Champaign to consider incentives for auto dealership move
CHAMPAIGN — The Ford City auto dealership in Champaign would move to north of Interstate 74, and the Carriage Center property on South Neil Street would be available for significant redevelopment under an agreement to be reviewed at a Champaign City Council study session on Tuesday.
The owners of Ford City could receive financial incentives of up to $6.2 million under the proposed agreement.
Ford City, and possibly other auto dealerships owned primarily by the Shapland family of Champaign, would move from the south side of Champaign to tracts on the north side of the city, east of Prospect Avenue and north of I-74 that once housed a Mitsubishi dealership, a Best Buy store and a number of smaller businesses.
The Carriage Center property could be redeveloped for retail or hotel use, city officials say.
Champaign Mayor Don Gerard said he supports the agreement and called it "a really important initiative for Champaign, to keep those local businesses here, keep that revenue and to look forward in how we're going to literally develop and shape the landscape of our community."
Council Member Tom Bruno said he would vote for the agreement.
"I think it will pass the city council without significant hesitation," Bruno added.
George Shapland told The News-Gazette on Friday that he believes the redeveloped properties "could be great for Champaign. Hopefully it will be a win-win for everybody."
In a memo to city council members, City Manager Steve Carter said the project "represents an opportunity to relocate successful auto dealerships in Champaign, to preserve existing sales tax revenue and grow additional sales tax revenue in the future.
"Also, dealerships tend to locate in very specific locations with proximity to and visibility from interstate highways and tend to cluster together to attract a larger base of purchasers using brand diversity. Tracts of land large enough to accommodate multiple dealership projects within the city with good interstate access are scarce and expensive to assemble. These two factors make it important to work with the developers to relocate Ford City to the proposed area north of I-74."
Although city officials say the package of financial incentives to the Shaplands is still being negotiated, the general outline calls for the reimbursement of all taxes of greater than $300,000 a year generated at both the north Champaign and the Carriage Center properties for as long as 12 years. The dealerships generated an average of $300,000 in sales taxes to the city from auto and parts sales between 2009 and 2011.
Sales tax revenue would be reimbursed from the north Champaign site. Other tax revenue, including sales taxes and possibly hotel-motel and food and beverage taxes generated at what is now the Carriage Center site, also would be reimbursed.
Shapland is a board member of The News-Gazette Inc., and also is a member of the board of the Marajen Stevick Foundation, which owns this newspaper.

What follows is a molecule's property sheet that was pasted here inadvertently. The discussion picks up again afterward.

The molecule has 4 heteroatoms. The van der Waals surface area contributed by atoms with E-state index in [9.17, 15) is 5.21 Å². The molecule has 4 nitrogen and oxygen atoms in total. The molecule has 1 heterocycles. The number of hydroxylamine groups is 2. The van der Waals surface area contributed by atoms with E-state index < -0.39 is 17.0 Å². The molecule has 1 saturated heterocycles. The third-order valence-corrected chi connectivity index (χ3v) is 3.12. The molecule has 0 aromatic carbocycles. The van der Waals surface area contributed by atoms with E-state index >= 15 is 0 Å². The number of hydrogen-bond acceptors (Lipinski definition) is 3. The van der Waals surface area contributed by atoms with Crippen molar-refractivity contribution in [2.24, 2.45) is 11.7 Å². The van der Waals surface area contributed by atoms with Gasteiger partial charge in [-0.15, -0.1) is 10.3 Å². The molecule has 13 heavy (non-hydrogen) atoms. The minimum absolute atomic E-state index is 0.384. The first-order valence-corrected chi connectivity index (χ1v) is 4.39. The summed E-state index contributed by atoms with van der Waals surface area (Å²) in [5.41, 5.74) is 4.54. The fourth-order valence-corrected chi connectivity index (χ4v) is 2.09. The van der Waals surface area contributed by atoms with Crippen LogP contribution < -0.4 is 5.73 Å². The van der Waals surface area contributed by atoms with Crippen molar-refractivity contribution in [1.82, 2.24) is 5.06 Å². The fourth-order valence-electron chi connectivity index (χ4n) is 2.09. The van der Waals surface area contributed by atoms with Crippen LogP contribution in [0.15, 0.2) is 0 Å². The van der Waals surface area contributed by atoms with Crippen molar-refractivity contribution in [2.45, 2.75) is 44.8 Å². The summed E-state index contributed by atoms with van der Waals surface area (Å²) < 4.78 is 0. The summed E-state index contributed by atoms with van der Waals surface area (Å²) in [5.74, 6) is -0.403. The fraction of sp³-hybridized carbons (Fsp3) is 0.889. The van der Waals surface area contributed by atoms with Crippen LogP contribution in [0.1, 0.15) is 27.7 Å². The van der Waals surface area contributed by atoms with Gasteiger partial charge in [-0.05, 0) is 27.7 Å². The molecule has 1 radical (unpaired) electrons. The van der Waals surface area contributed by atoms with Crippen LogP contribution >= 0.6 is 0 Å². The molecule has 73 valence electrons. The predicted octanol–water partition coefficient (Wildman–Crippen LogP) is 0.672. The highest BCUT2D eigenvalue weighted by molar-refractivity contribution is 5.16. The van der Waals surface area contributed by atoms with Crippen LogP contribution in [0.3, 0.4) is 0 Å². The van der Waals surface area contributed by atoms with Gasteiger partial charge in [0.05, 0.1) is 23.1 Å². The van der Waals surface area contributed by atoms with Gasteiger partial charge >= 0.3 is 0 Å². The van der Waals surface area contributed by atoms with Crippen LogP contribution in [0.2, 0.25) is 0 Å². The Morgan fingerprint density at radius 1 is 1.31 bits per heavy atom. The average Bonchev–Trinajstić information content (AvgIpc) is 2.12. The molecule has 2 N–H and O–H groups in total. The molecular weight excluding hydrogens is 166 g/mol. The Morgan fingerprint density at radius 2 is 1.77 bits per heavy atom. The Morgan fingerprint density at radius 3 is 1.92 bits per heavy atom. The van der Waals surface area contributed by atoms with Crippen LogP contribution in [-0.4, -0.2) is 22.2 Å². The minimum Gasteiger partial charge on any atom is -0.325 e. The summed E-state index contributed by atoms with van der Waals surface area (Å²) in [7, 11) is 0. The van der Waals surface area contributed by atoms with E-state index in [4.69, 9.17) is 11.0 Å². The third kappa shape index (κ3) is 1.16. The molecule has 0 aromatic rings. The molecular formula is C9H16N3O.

City officials see the 17-acre Carriage Center property as the potential location for "a combination of retail and hotel or other kinds of use that would generate more tax," said Craig Rost, the city's deputy city manager for development.
Property tax revenue would not be a part of the reimbursement, Rost said.
Rost said the financial incentives are needed to help encourage infill; "otherwise, development just sprawls into the greenfields because it's cheaper."
"Greenfield development is always less expensive than infill because with infill you've got to not only buy the property at its current market value which is usually set at its highest and best use — if you have a different use in mind it's too bad for you — so you're paying market value. Then you have to tear down the structures that are there at an additional cost. And you have to talk people into selling things that weren't necessarily on the market."
Rost said construction of the new Ford dealership, estimated at approximately $15 million, could begin later this year and be completed "by this time next year."
It's unclear which other Worden Martin dealerships besides Ford City would move to the north Champaign site, Shapland said Friday. Worden Martin also operates Subaru, Nissan and Carmart stores in Savoy.
"What Worden Martin sells up there in terms of brands of cars is still undetermined," Rost said of the north Champaign location. "We're not encouraging an exodus of dealerships that are in Savoy right now. We're just trying to keep what we have. Years ago we lost a couple of dealerships to (Savoy) and that woke everybody up to the fact that this is a lot of sales tax money and that when they start growing somewhere, they tend to stay there."
Although this isn't Champaign's first infill redevelopment project, Rost said it's the largest. Other projects where developers were reimbursed for infill included the I Hotel, the County Market store near Campustown, the Hilton Garden Inn and the proposed Hyatt Place downtown.
Bruno said he would vote for the redevelopment plan for a number of reasons.
"The reuse of the South Neil property, that has tremendous potential. Imagine all that dealership on South Neil becoming something like Village at the Crossing (the retail development at Windsor and Duncan roads) or maybe a full-size supermarket or a Whole Foods store or a mixture with housing," he said. "Whereas if (Shapland) goes to Urbana or Savoy with his dealership, we have an empty spot there on South Neil that maybe doesn't get developed.
"And of course we have an eyesore up on I-74 and North Prospect if we don't do something with that area. After the Menards and the Best Buy moved north from there 10 years ago, those places have been Halloween shops for the last decade."